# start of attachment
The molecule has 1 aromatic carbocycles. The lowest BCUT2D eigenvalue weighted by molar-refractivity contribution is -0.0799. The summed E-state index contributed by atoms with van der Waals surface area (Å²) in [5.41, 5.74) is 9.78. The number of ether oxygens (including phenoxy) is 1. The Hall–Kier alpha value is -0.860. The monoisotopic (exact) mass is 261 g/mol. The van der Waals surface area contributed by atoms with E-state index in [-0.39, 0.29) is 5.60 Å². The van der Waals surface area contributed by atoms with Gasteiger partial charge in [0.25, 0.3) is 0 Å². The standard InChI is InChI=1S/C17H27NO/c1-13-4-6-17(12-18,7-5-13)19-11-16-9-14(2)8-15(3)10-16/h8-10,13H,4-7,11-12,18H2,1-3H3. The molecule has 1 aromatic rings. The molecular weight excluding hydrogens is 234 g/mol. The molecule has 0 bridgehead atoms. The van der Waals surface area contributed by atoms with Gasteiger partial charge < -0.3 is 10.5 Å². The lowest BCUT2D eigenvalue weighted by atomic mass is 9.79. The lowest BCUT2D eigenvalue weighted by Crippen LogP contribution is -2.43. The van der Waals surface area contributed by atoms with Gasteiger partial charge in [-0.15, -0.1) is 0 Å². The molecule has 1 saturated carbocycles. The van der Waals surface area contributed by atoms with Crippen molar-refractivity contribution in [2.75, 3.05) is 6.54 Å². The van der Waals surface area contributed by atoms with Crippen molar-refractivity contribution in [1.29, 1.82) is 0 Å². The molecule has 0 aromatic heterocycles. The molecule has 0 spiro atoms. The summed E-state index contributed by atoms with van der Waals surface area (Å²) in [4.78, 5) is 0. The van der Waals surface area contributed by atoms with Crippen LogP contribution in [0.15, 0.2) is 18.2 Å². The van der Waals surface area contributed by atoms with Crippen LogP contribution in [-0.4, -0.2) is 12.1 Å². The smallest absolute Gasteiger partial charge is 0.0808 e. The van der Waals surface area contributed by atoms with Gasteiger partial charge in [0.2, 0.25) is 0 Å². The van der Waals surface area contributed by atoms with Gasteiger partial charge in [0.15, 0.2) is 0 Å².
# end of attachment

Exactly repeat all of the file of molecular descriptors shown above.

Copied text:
The molecule has 1 aromatic carbocycles. The lowest BCUT2D eigenvalue weighted by molar-refractivity contribution is -0.0799. The summed E-state index contributed by atoms with van der Waals surface area (Å²) in [5.41, 5.74) is 9.78. The number of ether oxygens (including phenoxy) is 1. The Hall–Kier alpha value is -0.860. The monoisotopic (exact) mass is 261 g/mol. The van der Waals surface area contributed by atoms with E-state index in [-0.39, 0.29) is 5.60 Å². The van der Waals surface area contributed by atoms with Gasteiger partial charge in [0.25, 0.3) is 0 Å². The standard InChI is InChI=1S/C17H27NO/c1-13-4-6-17(12-18,7-5-13)19-11-16-9-14(2)8-15(3)10-16/h8-10,13H,4-7,11-12,18H2,1-3H3. The molecule has 1 aromatic rings. The molecular weight excluding hydrogens is 234 g/mol. The molecule has 0 bridgehead atoms. The van der Waals surface area contributed by atoms with Gasteiger partial charge < -0.3 is 10.5 Å². The lowest BCUT2D eigenvalue weighted by atomic mass is 9.79. The lowest BCUT2D eigenvalue weighted by Crippen LogP contribution is -2.43. The van der Waals surface area contributed by atoms with Gasteiger partial charge in [-0.15, -0.1) is 0 Å². The molecule has 1 saturated carbocycles. The van der Waals surface area contributed by atoms with Crippen molar-refractivity contribution in [2.75, 3.05) is 6.54 Å². The van der Waals surface area contributed by atoms with Crippen molar-refractivity contribution in [1.29, 1.82) is 0 Å². The molecule has 0 aromatic heterocycles. The molecule has 0 spiro atoms. The summed E-state index contributed by atoms with van der Waals surface area (Å²) in [4.78, 5) is 0. The van der Waals surface area contributed by atoms with Crippen LogP contribution in [0.15, 0.2) is 18.2 Å². The van der Waals surface area contributed by atoms with Crippen LogP contribution in [-0.4, -0.2) is 12.1 Å². The smallest absolute Gasteiger partial charge is 0.0808 e. The van der Waals surface area contributed by atoms with Gasteiger partial charge in [0.2, 0.25) is 0 Å². The van der Waals surface area contributed by atoms with Gasteiger partial charge in [0.15, 0.2) is 0 Å².